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Bonhomme’s Ice Palace at Carnaval de Quebec. (Lesly Yao / McGill Tribune)

Chill Thrills: Keeping it cool at Carnaval de Quebec

a/Chill Thrills/Student Living by

Before midterms start to constrict your weekends, take a short trip off to Quebec City—the old, charming, and snowy provincial capital just a three-hour drive away. Every year, the city hosts Carnaval de Québec, one of the world’s largest winter festivals, going on from now until Feb. 15. Almost a million people attend the festival each year, and each week offers new exciting events, ranging from the World Snowshoe Championship, the International Snow Sculpture event to the masquerade winter ball. If you are willing to face the bitter cold for countless hours, then Carnaval is an opportunity not worth missing.

 

  • Bonhomme’s Ice Palace

    The Ice Palace is a staple of the Carnival festivities. The large castle shaped as a snowflake provides an enthusiasm one might get from entering the palace from Frozen, even if it is not of the same magnitude. The massive ice bricks tower at least 20 feet in height, dividing the castle into multiple rooms. You can sit upon Bonhomme’s—the festival’s snowman mascot—throne, warm your numb hands by the fire, or, if you want to relax for a little longer, hang out in one of the beach chairs. The evening is the ideal time to explore the palace, as blue lights cast an eerie, yet surreal glow onto the large bricks of ice.

     

  • Hot tub

    Most nights at Carnaval reach a bitter -25C. While large fires litter the park grounds, the best and most exciting way to stay warm is to hop into one of the steamy hot tubs. Only a handful of festivalgoers actually take the time to enjoy the tubs; crowds of people spectate those rare few in a mix of astonishment and envy. There are multiple tubs to choose from, so you can take a bath solo or enjoy it with a large group of friends. While the alternative is to sit in one of the enclosed sauna rooms, the hot tubs will provide far more of a story to take home with you. Careful not to put your hair entirely into the tub, or be prepared to feel your locks quickly transform into icicles as the night progresses. Also remember to bring your own bathing suit and towel.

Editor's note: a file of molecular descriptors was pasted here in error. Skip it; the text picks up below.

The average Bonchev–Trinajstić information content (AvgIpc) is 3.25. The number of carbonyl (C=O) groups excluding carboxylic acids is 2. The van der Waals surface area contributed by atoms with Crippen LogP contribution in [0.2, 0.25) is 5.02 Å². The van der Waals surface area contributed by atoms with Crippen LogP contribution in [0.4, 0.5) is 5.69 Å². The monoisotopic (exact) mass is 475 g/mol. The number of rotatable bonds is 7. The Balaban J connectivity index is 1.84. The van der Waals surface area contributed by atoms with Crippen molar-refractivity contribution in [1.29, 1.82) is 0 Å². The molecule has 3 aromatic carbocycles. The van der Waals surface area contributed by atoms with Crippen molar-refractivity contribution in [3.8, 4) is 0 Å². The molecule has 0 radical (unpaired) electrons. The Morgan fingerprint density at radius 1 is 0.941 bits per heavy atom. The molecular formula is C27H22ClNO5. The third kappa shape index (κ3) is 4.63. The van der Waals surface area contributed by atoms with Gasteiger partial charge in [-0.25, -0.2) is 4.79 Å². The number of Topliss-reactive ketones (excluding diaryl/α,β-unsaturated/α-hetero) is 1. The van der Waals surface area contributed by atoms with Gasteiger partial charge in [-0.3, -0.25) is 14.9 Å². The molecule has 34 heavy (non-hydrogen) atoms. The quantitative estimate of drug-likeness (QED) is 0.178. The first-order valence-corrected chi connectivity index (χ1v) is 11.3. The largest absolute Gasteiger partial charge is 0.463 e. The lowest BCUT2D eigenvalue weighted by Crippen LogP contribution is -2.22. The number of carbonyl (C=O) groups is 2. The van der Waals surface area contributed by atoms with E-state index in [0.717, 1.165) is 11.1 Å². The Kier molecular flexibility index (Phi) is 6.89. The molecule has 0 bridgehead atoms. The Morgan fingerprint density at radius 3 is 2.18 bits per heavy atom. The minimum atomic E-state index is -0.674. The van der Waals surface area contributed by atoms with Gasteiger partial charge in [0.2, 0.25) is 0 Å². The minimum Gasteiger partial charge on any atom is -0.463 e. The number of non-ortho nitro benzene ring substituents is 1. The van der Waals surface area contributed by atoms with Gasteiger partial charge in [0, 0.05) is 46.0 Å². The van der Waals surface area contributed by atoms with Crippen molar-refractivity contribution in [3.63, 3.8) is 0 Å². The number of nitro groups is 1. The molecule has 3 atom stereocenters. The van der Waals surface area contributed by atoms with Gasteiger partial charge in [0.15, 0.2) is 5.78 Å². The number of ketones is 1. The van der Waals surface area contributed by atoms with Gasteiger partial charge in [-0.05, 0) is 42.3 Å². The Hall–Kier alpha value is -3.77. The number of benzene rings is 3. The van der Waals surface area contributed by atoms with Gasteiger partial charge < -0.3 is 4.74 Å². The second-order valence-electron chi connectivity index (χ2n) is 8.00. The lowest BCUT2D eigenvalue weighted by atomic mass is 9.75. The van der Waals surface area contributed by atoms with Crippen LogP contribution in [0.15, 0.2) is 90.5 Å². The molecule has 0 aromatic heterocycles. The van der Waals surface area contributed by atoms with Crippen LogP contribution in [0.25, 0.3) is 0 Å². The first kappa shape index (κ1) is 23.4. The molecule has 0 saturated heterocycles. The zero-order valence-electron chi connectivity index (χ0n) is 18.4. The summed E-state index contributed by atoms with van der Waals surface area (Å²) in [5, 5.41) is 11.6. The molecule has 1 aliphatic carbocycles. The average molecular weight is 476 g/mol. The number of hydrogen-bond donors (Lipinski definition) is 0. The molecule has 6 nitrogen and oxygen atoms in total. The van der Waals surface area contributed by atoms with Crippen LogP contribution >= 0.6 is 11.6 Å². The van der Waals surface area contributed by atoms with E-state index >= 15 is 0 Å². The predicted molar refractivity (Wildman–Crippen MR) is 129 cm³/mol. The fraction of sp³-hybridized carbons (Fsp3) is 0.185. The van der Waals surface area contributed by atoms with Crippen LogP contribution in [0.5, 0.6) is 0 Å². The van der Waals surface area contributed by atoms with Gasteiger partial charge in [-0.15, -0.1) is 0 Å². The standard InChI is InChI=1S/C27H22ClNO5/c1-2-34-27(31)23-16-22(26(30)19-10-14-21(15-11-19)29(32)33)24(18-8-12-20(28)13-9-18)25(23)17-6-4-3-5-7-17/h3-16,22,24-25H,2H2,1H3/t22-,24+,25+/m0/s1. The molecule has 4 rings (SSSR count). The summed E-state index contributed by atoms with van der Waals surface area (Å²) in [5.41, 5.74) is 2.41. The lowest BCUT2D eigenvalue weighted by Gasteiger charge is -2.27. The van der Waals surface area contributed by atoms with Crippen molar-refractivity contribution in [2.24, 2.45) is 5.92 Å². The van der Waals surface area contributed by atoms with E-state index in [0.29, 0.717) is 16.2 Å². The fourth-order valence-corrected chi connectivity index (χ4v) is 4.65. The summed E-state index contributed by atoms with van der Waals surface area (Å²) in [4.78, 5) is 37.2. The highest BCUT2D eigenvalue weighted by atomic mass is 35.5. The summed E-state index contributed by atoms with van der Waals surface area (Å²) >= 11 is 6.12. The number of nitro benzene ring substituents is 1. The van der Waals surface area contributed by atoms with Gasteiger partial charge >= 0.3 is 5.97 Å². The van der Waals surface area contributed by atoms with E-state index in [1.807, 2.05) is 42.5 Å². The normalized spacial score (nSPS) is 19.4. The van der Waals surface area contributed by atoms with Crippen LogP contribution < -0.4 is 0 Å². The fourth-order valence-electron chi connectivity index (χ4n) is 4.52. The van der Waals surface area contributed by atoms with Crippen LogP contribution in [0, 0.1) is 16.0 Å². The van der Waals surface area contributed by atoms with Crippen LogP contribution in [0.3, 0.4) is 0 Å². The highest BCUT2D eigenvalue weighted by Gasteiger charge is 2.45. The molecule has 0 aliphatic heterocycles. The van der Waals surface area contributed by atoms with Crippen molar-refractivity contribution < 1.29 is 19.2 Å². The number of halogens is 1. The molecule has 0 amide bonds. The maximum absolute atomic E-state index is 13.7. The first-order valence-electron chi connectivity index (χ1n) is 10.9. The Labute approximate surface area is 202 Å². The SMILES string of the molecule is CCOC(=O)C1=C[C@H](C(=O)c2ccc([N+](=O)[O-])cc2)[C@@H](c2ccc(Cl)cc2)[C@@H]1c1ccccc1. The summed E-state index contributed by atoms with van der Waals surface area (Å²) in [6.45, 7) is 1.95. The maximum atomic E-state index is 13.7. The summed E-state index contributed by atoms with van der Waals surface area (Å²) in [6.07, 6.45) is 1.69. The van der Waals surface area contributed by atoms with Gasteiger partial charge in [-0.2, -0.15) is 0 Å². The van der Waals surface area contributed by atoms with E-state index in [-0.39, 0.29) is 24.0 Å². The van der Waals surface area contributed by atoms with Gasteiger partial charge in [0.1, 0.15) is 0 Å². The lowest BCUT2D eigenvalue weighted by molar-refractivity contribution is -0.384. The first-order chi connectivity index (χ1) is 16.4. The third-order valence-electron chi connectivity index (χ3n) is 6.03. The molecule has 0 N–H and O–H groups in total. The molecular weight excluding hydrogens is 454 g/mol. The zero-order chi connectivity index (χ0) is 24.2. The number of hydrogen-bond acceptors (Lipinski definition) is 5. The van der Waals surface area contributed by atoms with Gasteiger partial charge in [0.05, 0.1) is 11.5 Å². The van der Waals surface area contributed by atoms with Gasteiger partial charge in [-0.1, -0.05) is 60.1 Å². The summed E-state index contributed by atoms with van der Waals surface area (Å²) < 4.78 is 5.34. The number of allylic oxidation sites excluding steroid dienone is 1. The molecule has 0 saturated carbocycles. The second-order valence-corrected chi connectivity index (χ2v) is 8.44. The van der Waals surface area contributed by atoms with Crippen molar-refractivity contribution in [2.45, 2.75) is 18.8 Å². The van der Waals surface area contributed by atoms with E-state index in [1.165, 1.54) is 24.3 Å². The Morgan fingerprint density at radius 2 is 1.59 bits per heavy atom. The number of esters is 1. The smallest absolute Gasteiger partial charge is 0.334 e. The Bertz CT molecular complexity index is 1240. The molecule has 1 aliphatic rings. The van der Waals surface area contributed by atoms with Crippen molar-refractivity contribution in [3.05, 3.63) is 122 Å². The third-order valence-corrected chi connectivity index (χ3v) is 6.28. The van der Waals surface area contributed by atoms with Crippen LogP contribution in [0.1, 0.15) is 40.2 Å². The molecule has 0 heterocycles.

• Crowning of the Carnaval Queen

    The opening ceremony on Jan. 30 welcomed the festival with music, fireworks, and dancing. The main event of the evening included the crowning of the Carnaval Queen, who was picked amongst seven different Duchesses who represented various districts across the city. The Duchesses were assigned various assignments to be completed in the weeks prior to the crowning, and whoever finished the most was crowned queen. Bonhomme himself crowned the queen with an extravagant white crown. The stage area immediately lit up with fireworks and traditional Quebec folk music filled the speakers. Soon afterward, an unnamed DJ took the stage to play hits from 2005 while a crowd danced their hearts out in snow pants. Such events take place every Friday and Saturday night, but if you are looking for a more exciting atmosphere with more modern music, it would be best to stick to Igloofest. For a more wild evening after the Carnival festivities, head to bars on Rue St. Jean.

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